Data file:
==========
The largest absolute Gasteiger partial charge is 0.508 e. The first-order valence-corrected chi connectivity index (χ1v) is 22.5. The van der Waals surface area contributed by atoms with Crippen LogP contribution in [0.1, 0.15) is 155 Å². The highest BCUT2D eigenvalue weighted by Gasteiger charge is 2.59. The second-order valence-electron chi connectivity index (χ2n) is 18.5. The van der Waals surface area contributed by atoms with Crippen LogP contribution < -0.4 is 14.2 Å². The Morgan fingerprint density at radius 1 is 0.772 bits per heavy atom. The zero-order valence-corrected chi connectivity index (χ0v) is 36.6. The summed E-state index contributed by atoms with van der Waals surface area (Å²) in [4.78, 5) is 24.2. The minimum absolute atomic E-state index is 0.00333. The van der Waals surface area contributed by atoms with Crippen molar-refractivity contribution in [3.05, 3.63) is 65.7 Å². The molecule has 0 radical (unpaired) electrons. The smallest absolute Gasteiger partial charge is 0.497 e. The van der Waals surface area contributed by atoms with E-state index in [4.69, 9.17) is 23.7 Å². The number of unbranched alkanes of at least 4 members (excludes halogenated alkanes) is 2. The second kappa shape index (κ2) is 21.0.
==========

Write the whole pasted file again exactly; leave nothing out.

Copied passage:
The largest absolute Gasteiger partial charge is 0.508 e. The first-order valence-corrected chi connectivity index (χ1v) is 22.5. The van der Waals surface area contributed by atoms with Crippen LogP contribution in [0.1, 0.15) is 155 Å². The highest BCUT2D eigenvalue weighted by Gasteiger charge is 2.59. The second-order valence-electron chi connectivity index (χ2n) is 18.5. The van der Waals surface area contributed by atoms with Crippen LogP contribution < -0.4 is 14.2 Å². The Morgan fingerprint density at radius 1 is 0.772 bits per heavy atom. The zero-order valence-corrected chi connectivity index (χ0v) is 36.6. The summed E-state index contributed by atoms with van der Waals surface area (Å²) in [4.78, 5) is 24.2. The minimum absolute atomic E-state index is 0.00333. The van der Waals surface area contributed by atoms with Crippen molar-refractivity contribution in [3.05, 3.63) is 65.7 Å². The molecule has 0 radical (unpaired) electrons. The smallest absolute Gasteiger partial charge is 0.497 e. The van der Waals surface area contributed by atoms with E-state index in [4.69, 9.17) is 23.7 Å². The number of unbranched alkanes of at least 4 members (excludes halogenated alkanes) is 2. The second kappa shape index (κ2) is 21.0.